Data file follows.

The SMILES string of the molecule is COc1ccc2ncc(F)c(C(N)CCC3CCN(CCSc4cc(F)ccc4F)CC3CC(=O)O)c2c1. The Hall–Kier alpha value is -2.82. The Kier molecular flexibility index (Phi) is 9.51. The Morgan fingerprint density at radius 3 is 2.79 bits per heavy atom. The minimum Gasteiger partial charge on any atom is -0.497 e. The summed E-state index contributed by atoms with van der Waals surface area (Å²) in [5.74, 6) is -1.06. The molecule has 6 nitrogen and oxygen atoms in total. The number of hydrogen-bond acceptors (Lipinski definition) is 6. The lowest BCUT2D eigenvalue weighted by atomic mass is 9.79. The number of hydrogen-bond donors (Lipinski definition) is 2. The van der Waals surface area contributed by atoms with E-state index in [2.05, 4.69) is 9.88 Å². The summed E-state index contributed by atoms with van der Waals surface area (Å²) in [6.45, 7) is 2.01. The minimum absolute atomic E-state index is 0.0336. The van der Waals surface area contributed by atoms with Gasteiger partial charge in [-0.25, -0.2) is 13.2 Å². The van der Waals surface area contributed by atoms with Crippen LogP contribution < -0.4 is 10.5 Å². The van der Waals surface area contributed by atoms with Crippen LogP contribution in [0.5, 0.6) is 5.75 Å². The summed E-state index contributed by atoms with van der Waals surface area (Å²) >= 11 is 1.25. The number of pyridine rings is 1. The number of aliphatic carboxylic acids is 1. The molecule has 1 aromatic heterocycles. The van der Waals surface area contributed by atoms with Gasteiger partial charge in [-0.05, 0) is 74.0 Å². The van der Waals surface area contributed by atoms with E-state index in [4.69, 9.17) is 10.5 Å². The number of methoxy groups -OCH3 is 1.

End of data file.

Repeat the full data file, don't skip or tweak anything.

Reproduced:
The SMILES string of the molecule is COc1ccc2ncc(F)c(C(N)CCC3CCN(CCSc4cc(F)ccc4F)CC3CC(=O)O)c2c1. The Hall–Kier alpha value is -2.82. The Kier molecular flexibility index (Phi) is 9.51. The Morgan fingerprint density at radius 3 is 2.79 bits per heavy atom. The minimum Gasteiger partial charge on any atom is -0.497 e. The summed E-state index contributed by atoms with van der Waals surface area (Å²) in [5.74, 6) is -1.06. The molecule has 6 nitrogen and oxygen atoms in total. The number of hydrogen-bond acceptors (Lipinski definition) is 6. The lowest BCUT2D eigenvalue weighted by atomic mass is 9.79. The number of hydrogen-bond donors (Lipinski definition) is 2. The van der Waals surface area contributed by atoms with E-state index in [2.05, 4.69) is 9.88 Å². The summed E-state index contributed by atoms with van der Waals surface area (Å²) in [6.45, 7) is 2.01. The minimum absolute atomic E-state index is 0.0336. The van der Waals surface area contributed by atoms with Gasteiger partial charge in [-0.25, -0.2) is 13.2 Å². The van der Waals surface area contributed by atoms with Crippen LogP contribution < -0.4 is 10.5 Å². The van der Waals surface area contributed by atoms with Crippen LogP contribution in [0.5, 0.6) is 5.75 Å². The summed E-state index contributed by atoms with van der Waals surface area (Å²) >= 11 is 1.25. The number of pyridine rings is 1. The number of aliphatic carboxylic acids is 1. The molecule has 1 aromatic heterocycles. The van der Waals surface area contributed by atoms with Gasteiger partial charge in [-0.05, 0) is 74.0 Å². The van der Waals surface area contributed by atoms with E-state index in [4.69, 9.17) is 10.5 Å². The number of methoxy groups -OCH3 is 1.